Logitech Squeezebox Boom looks like a winner
Logitech took the guts of its Duet system--a lower-priced competitor to Sonos's multiroom home audio system--and put speakers in it.
I was a big fan of the Boom has speakers., which I saw demonstrated at the 2008 Consumer Electronics Show, and today Logitech announced a follow-up that looks even better: a boombox for your digital music collection. And unlike the Duet, which had to be plugged into a stereo,
Once again, CNET's John Falcone has beaten me to the punch with Mac but various flavors of Linux (including a Debian/Ubuntu installation package). It also lets you connect to various Internet radio services, such as Pandora, Rhapsody, and LastFM. The only possible drawback: it can't play DRM-protected files. Which means if a large portion of your digital music collection was purchased from iTunes (or a WMA competitor) before the last year when these services began offering more DRM-free files, you won't be able to play it on the Boom., but even without his validation, at first glance this looks like a great product for users with large collections of digital music trapped on their computers. Beginning in September, $300 will get you a boombox that can connect to your computer over a Wi-Fi network, and plays a huge variety of files--not just garden-variety MP3s, WMAs, and AACs, but also relative rarities beloved by digital audiophiles like Ogg, FLAC, and Apple Lossless. The necessary software works not only with PC and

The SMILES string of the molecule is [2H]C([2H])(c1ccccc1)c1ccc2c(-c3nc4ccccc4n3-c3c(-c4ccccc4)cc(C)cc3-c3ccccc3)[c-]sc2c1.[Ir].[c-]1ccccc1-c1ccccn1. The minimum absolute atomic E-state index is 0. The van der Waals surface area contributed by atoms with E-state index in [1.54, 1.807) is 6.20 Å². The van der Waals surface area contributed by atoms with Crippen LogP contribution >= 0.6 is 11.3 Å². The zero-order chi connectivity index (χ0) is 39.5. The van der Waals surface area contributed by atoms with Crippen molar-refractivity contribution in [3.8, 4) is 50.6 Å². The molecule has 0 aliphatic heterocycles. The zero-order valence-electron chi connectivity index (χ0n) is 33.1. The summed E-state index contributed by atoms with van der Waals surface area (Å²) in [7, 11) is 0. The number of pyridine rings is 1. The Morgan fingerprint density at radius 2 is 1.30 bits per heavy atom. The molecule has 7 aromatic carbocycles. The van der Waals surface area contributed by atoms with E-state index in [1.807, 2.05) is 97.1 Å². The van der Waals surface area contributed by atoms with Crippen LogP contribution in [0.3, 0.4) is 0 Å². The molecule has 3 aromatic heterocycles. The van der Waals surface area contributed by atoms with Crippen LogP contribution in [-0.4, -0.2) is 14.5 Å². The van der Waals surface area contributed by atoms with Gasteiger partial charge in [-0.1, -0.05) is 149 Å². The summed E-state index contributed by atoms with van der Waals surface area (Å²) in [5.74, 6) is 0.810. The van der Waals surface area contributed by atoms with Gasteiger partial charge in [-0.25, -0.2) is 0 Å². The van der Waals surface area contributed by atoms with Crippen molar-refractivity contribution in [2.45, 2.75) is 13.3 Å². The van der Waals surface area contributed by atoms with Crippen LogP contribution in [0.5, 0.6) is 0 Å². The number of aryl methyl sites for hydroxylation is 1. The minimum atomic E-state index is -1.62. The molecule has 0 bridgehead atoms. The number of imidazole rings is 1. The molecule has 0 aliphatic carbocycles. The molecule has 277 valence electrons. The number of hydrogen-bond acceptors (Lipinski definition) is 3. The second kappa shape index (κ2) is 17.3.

An aside: the product line is called Squeezebox, which I assumed was a reference to the 1975 Who song. But Logitech's product shots show the Boom playing "Tempted," the 1981 single by Squeeze. So which is it--Who fans or Squeeze fans?